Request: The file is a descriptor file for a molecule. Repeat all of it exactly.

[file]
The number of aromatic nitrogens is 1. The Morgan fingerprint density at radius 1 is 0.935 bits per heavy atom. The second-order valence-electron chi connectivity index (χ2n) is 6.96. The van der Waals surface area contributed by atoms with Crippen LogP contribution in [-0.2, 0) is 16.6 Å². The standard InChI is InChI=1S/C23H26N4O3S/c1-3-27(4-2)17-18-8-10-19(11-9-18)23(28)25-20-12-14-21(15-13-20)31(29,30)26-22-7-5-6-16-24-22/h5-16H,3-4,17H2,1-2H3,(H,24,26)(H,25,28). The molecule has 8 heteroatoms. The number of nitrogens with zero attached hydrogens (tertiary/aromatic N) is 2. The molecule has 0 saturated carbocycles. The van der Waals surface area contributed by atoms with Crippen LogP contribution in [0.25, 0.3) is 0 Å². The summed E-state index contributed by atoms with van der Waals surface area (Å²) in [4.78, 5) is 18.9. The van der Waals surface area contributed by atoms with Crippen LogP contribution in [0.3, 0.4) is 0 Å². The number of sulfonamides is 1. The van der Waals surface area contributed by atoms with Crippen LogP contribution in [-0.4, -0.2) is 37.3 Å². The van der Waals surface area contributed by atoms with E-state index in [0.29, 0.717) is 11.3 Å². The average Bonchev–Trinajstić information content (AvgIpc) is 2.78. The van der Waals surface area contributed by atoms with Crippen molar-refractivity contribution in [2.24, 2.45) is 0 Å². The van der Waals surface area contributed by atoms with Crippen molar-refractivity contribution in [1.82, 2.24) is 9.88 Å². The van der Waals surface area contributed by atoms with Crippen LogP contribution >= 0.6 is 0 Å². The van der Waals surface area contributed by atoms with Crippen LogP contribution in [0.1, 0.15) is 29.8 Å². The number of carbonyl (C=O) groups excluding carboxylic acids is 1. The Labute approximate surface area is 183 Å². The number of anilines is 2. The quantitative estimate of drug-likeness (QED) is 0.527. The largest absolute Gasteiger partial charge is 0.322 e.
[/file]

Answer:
The number of aromatic nitrogens is 1. The Morgan fingerprint density at radius 1 is 0.935 bits per heavy atom. The second-order valence-electron chi connectivity index (χ2n) is 6.96. The van der Waals surface area contributed by atoms with Crippen LogP contribution in [-0.2, 0) is 16.6 Å². The standard InChI is InChI=1S/C23H26N4O3S/c1-3-27(4-2)17-18-8-10-19(11-9-18)23(28)25-20-12-14-21(15-13-20)31(29,30)26-22-7-5-6-16-24-22/h5-16H,3-4,17H2,1-2H3,(H,24,26)(H,25,28). The molecule has 8 heteroatoms. The number of nitrogens with zero attached hydrogens (tertiary/aromatic N) is 2. The molecule has 0 saturated carbocycles. The van der Waals surface area contributed by atoms with Crippen LogP contribution in [0.25, 0.3) is 0 Å². The summed E-state index contributed by atoms with van der Waals surface area (Å²) in [4.78, 5) is 18.9. The van der Waals surface area contributed by atoms with Crippen LogP contribution in [0.3, 0.4) is 0 Å². The number of sulfonamides is 1. The van der Waals surface area contributed by atoms with Crippen LogP contribution in [-0.4, -0.2) is 37.3 Å². The van der Waals surface area contributed by atoms with E-state index in [0.29, 0.717) is 11.3 Å². The average Bonchev–Trinajstić information content (AvgIpc) is 2.78. The van der Waals surface area contributed by atoms with Crippen molar-refractivity contribution in [2.24, 2.45) is 0 Å². The van der Waals surface area contributed by atoms with Crippen molar-refractivity contribution in [1.82, 2.24) is 9.88 Å². The van der Waals surface area contributed by atoms with Crippen LogP contribution >= 0.6 is 0 Å². The van der Waals surface area contributed by atoms with Crippen LogP contribution in [0.1, 0.15) is 29.8 Å². The number of carbonyl (C=O) groups excluding carboxylic acids is 1. The Labute approximate surface area is 183 Å². The number of anilines is 2. The quantitative estimate of drug-likeness (QED) is 0.527. The largest absolute Gasteiger partial charge is 0.322 e.